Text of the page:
The gunman didn’t say anything. He moved the gun to his other hand.
“Now see,” said Conner, “you’re playing with it. Someone who shoots people doesn’t play with their gun. They hold it firm in one hand, kind of like you hold your pecker at night, and they show people that they know what to do with it, again, kind of like you and your pecker at night. The truth is that you’ve never shot anyone before, and you’re not going to shoot anyone today. Now, I might be wrong. You might shoot someone today just to prove to me how wrong I am. But, kid, I’m telling you, you pull that trigger again, you’re not walking out of this building on your own.”
Before Conner finished his last statement, the kid with the gun turned and ran out of the building.
The doors weren’t even fully shut before Conner slumped to the ground in pain. He hadn’t even felt the pain when faced with the scene that had just unfolded, but now that it was gone, the pain was back. He looked up at the man and woman who were standing next to him. “So, uh…care to give a guy a hand?”
As the two helped lift the Marine off the ground, they could hear the train much closer now. They both had the same thought running through their heads. They both thought Conner was a hero, and if what he’d just said was true, he was a hero in more ways than one. They both wanted to know his story, and they both thought it could be a story that others would want to hear.
“Dear Lord,” said Eloise, “you’re not hurt are you?”
“No ma’am, not by what just happened. I won’t lie and say I’m not in pain, because, well, you can see that I am. But no, I’m fine for the most part.”
Harris took off the coat he was wearing and put it around Conner’s shoulders. Conner protested. “Sir, I appreciate it, but you don’t want to do that. I don’t exactly smell spring fresh right now. Truth is, I was waiting for you folks to leave so I could go in there and give myself a sponge bath,” he said, pointing to the restroom he’d come out of moments before.
The older man smiled and shrugged. “Friend, I don’t care if you smell like a fresh pile of horse manure, the coat is yours, and I won’t hear another word about it. How is it that you’re a Marine, yet here you are, dressed like that, in this weather?” He was aware enough not to mention Conner’s dirty hair, his foul breath, or his filthy jeans.
“Sir, that’s a long story,” he said quietly, as the train pulled into the station.
Harris held out his hand. “It’s a story I’d love to hear.”
Eloise interrupted. “Oh, yes! So would I! If you don’t mind, I’d like to take notes, too!” She hadn’t been so excited to write something since the last time she’d written something, two days ago.
Conner shook his head. “You folks don’t understand. I’m kind of what you’d call a loner. I don’t accept pity or charity or anything of that sort. I didn’t do anything just now that any other-”
Harris was the one to interrupt this time. “Shut up.”
“I said shut up. You obviously have a story to tell. This young lady obviously wants to write about it. And if it’s anything like I’m picturing it in my head, it’s probably something I’d be interested in publishing. So, shut up. The three of us are going to get on that train, go into the city, and I’m going to buy you both dinner while you tell us about these snipers you never saw.”
A sly grin crossed Conner’s face. “Well, actually, I did see them. I mean, after they shot me, I couldn’t just let them get away with it, could I?”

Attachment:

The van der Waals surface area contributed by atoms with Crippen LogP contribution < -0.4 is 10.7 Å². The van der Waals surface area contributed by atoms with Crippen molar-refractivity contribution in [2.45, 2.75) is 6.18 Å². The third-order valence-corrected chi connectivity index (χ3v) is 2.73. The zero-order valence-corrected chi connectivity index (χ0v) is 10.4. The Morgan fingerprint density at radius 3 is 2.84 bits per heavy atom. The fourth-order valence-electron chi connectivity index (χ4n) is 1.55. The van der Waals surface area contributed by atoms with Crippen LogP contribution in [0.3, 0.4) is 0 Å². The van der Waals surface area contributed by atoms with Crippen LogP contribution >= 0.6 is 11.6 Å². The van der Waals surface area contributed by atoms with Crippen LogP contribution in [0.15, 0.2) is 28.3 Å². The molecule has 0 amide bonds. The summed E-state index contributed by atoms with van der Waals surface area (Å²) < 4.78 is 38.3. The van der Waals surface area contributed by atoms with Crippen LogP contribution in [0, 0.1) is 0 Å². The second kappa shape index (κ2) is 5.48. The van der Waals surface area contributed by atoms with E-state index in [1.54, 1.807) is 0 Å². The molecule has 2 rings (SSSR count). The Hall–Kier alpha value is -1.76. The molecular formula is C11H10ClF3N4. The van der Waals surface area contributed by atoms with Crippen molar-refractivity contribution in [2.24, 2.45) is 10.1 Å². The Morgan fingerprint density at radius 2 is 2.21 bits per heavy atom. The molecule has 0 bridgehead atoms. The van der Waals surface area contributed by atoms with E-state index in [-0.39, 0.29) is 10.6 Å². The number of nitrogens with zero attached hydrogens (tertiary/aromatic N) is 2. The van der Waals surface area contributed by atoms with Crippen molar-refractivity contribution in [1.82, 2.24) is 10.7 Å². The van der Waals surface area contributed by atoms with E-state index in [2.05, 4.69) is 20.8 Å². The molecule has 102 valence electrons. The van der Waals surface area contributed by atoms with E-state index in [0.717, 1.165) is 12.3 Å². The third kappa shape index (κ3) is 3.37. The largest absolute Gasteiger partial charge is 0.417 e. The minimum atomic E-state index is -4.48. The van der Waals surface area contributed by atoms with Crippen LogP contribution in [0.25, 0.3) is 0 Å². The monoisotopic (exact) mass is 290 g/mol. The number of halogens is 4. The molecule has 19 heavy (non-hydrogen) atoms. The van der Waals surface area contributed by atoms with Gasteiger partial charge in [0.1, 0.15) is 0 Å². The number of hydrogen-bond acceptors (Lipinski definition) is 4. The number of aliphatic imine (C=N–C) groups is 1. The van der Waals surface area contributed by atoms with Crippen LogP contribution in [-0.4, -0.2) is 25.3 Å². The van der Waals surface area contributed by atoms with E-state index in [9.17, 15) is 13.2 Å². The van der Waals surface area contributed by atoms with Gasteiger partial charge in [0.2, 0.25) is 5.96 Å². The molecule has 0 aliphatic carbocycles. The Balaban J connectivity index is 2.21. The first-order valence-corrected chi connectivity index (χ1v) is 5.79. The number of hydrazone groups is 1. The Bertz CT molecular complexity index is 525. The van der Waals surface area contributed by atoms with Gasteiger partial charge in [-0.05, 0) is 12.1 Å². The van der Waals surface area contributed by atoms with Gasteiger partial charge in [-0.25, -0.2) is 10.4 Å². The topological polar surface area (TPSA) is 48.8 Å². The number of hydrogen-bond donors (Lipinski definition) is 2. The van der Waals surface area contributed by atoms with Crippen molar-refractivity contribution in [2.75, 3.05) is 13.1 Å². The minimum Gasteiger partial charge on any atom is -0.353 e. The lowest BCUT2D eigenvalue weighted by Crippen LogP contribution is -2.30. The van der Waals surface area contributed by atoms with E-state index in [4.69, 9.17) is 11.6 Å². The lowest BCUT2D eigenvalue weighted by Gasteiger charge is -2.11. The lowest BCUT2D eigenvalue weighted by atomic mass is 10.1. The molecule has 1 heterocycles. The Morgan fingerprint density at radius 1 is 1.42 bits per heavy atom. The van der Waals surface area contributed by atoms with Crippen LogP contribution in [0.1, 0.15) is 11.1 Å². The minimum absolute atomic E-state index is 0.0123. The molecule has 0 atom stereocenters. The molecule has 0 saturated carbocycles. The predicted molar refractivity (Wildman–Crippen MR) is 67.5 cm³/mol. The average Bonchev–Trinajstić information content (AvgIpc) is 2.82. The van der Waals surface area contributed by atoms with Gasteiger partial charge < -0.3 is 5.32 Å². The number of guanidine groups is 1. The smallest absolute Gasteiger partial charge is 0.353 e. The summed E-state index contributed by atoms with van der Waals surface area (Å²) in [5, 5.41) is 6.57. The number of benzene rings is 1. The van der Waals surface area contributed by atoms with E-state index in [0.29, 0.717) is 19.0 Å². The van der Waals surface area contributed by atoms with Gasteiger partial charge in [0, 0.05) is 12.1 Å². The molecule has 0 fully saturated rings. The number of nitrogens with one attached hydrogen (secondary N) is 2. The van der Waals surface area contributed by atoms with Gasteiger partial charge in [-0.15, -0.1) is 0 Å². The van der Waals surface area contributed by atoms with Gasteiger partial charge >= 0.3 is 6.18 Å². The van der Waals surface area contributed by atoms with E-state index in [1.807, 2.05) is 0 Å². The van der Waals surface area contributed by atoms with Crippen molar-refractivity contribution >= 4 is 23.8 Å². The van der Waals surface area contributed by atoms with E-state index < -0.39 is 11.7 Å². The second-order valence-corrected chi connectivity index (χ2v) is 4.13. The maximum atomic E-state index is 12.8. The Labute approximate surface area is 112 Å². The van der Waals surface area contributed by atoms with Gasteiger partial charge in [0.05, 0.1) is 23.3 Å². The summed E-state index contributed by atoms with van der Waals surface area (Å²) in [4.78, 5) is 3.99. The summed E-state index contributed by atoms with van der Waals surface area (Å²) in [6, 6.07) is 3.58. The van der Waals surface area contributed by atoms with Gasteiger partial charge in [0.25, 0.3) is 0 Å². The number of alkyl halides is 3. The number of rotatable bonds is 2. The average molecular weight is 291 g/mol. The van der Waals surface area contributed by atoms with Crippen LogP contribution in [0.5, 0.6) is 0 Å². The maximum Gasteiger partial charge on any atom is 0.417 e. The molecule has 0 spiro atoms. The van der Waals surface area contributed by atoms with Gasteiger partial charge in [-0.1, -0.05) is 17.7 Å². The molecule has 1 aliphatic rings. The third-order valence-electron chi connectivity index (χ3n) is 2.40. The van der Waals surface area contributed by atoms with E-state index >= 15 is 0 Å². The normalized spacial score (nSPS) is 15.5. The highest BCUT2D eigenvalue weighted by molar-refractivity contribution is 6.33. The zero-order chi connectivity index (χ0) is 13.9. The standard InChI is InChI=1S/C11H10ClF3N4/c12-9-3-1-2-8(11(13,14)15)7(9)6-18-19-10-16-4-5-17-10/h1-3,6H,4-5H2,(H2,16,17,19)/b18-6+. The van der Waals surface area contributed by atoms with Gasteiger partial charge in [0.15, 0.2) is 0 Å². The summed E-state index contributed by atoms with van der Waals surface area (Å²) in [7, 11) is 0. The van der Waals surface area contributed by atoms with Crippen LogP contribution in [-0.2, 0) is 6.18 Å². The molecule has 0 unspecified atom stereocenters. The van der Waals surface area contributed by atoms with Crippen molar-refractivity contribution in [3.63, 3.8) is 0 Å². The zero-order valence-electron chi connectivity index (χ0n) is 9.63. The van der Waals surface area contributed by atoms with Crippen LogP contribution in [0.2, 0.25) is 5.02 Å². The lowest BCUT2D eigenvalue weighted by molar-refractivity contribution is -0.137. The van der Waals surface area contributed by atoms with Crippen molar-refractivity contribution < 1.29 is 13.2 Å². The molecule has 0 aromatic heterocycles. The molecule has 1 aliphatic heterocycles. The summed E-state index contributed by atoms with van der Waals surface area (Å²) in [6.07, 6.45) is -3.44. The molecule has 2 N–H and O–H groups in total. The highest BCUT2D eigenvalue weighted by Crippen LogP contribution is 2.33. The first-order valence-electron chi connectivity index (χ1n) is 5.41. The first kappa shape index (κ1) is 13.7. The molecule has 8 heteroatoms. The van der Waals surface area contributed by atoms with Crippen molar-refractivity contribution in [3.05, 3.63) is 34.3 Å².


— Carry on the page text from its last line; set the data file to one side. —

Eloise pursed her lips. “You shot them back.”
Before Conner could reply, the train conductor walked in to the station. “You folks headed to town? We’re behind schedule and need to get going.”
Harris held out his hand and helped Conner stand up. He put his arm around the other man’s waist to help support his waist. “Friend, I have a feeling you don’t really have any plans for tonight, so after we’ve eaten, you’re coming home with me. You’ll shower, get a good night’s sleep, and tomorrow I’m taking you to see my doctor about that leg.”
Conner shook his head. Hadn’t he just told them he didn’t accept charity? “No sir, I can’t let you do that. I can go to the V.A. hospital just as soon as I get my next check.”
“Bullshit. I know the V.A. hospitals. If they did their job, you wouldn’t be in this much pain right now. Don’t argue with me. I know you don’t know who I am, but I’m not a man to be argued with.”
Eloise cleared her throat. I do that a lot, she thought to herself. “I think we’d better hurry. The conductor just climbed back on the train.”
Together, the three of them headed for the exit. One by one, they climbed aboard the train, Harris helping Conner up the steps of the passenger car. In the end, things happened just as Harris had said they would. They had dinner and Conner told his story. It took a couple of hours, and Eloise wrote everything by hand in her notepad. When Harris offered her the use of his laptop, she waved him away. After dinner, she went her own way, and the two men went back to Harris’ home, a penthouse with a view of the city.
The next morning, clean and well rested, dressed in clean clothes from the closet in a guest room, Conner visited Harris’ doctor.
Seven months later, Conner sat by Eloise’s side as she signed copies of her book. The book about Conner’s life and his time in the war. In a chair off to the side, Harris smiled at his new best selling author. The woman could write, there was no doubt about it. He looked at Conner and the smile grew. The two had become more than friends. He supposed a discreet person might say they were companions. Whatever they were, Harris was thankful to the young guy with the gun for bringing Conner Doogan into his life.
A week later, the train depot was closed permanently with no fanfare or mention.
Author’s note: I realize the ending is rather trite, but it was supposed to be a short story and I was on the verge of starting a novel.